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Article: Warning: 6 products that could pose a serious safety risk to your baby or child

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Warning: 6 products that could pose a serious safety risk to your baby or child

1. Self-feeding pillows

Baby using a self-feeding pillow

The Office for Product Safety and Standards (OPSS) issued a safety alert at the end of last year for these items as they present a choking and pneumonia risk.

A self-feeding pillow is a bottle holder designed to free up a parent's hands when bottle-feeding a baby, but there's a risk that if a baby is left unattended, they could choke on the milk if the flow of the bottle is too fast.

Products like this aren't too widely available, but parents should look out for them on online marketplaces, craft stalls or second-hand baby product sales.

2. Novelty baby sleeping bags

Ladybird baby sleeping bag with furry hood

A baby sleeping bag that looks more like a dressing-up item, or has hoods, buttons or attachments, should be avoided.

In a 2020 investigation of baby sleeping bags sold on online marketplaces, we discovered many online sellers list their products under a range of names including, cocoon for a newborn, a quilt for a stroller and a baby sleeping bag.

The reality is that many are not suitable for sleeping, and could put your baby in danger. Some have pieces of the product (such as buttons or fur) that can be pulled off and become a choking risk, while others carry a risk of suffocation because a baby could wriggle down under the material and get trapped.

A safe baby sleeping bag should be: 

  • Sleeveless
  • Fit snugly around the chest while allowing your babies arms to remain free
  • Have strong zips and fasteners
  • Not have too wide or narrow a neck opening.

3. Cheap baby carriers

Cheap lightweight baby carrier

We found that 10 of the 11 baby carriers we bought from Amazon, eBay and Aliexpress had at least one serious safety failure, and nine could be potentially lethal if used to carry a real baby.

All cost less than £30, which is very cheap compared to the typical cost of a baby carrier sold via major retailers.

During our durability tests, which involves the carrier being filled with the maximum weight and attached to a moving dummy torso, the carriers ripped or snapped. 

This could prove extremely dangerous if your baby was in the carrier when it broke.

4. Soft fabric child car seats

Dangerous fabric car seat installed in car

We've been flagging the dangers of these 'car seats' for nearly 10 years, first covering them in a news story in 2014. 

Since then, many online marketplaces have taken successful steps to remove these types of listings from their site, and stop them reappearing.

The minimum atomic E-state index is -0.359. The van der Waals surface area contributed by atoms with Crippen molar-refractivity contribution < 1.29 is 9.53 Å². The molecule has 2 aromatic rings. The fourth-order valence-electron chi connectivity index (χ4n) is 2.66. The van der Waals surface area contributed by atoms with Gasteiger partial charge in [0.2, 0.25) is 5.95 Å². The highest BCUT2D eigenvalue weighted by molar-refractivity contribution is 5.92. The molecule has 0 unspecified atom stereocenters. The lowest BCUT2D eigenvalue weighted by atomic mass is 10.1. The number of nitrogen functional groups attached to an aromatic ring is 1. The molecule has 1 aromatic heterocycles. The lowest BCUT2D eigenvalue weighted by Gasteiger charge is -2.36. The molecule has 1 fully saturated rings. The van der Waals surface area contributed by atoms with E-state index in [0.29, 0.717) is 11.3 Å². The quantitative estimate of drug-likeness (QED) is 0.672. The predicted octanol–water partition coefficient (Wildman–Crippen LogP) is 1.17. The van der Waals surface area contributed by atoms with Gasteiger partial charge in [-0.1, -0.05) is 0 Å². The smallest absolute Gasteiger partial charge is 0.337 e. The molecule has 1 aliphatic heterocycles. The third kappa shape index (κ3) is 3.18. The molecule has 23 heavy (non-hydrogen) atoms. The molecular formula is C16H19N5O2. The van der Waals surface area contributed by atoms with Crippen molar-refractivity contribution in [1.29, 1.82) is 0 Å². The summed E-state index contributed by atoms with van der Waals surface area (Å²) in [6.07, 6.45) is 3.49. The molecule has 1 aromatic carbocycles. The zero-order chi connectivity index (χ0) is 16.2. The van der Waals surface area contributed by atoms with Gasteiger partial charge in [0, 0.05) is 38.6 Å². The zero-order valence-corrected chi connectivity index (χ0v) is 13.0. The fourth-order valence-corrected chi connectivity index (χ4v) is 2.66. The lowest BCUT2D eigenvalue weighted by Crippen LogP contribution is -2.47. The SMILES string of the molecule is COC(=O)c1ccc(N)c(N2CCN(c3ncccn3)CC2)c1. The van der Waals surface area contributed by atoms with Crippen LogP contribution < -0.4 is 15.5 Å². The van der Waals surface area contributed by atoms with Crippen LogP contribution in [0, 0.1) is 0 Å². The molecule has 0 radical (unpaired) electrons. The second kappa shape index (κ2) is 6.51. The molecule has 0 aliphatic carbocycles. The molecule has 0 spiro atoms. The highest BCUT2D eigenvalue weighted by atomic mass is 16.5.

However, parents should still be aware. These soft fabric car seats provide zero protection for a baby or child in a crash and are illegal as they lack the labelling and information for car seats approved to either R44 or R129 regulations.

If you spot a car seat being sold online that resembles the one in the picture above, report it to the retailer or seller, or let Which? know so we can investigate.

5. Cheap battery-operated and magnetic toys

Cheap magnetic toys

Be careful if you opt for any toys with magnets or small parts in them, particularly those sold via online marketplaces such as Aliexpress, Amazon, eBay and Wish.

A 2021 investigation into cheap toys sold on these sites found many were of such poor quality that small parts could break off and be a choking hazard, as well as button batteries and magnets, which can be extremely dangerous if ingested.

Our experts agree that if a toy seems cheaper than you expected, lacks age-appropriate labelling or a CE mark, or seems poor quality and lightweight, it's best to avoid it. 

Parents should open any toy packaging for the child, and keep an eye on them when playing with it for the first few times.

6. Newborn lounger pillows

Boppy newborn lounger pillow

Sleep positioners, lounger pillows and baby nests are popular with parents, but they're not recommended for sleeping.

The Lullaby Trust states that babies should only sleep on a firm, flat surface, but loungers and sleep pillows are too soft, and a baby could turn over and squash their face into them, which poses a suffocation risk. 

Manufacturers of nests or pillows often state that the items should not be used when your baby is sleeping, but the danger comes if the babies happen to fall asleep while resting in one, or if a parent forgets to move them.

In September 2021, US firm the Boppy Company recalled 3.3 million of its Newborn Lounger pillows because of the death of eight infants between December 2015 and June 2020.

Which? supports and reiterates the Lullaby Trust advice - the safest place for your baby to sleep will always be on a firm and flat surface.




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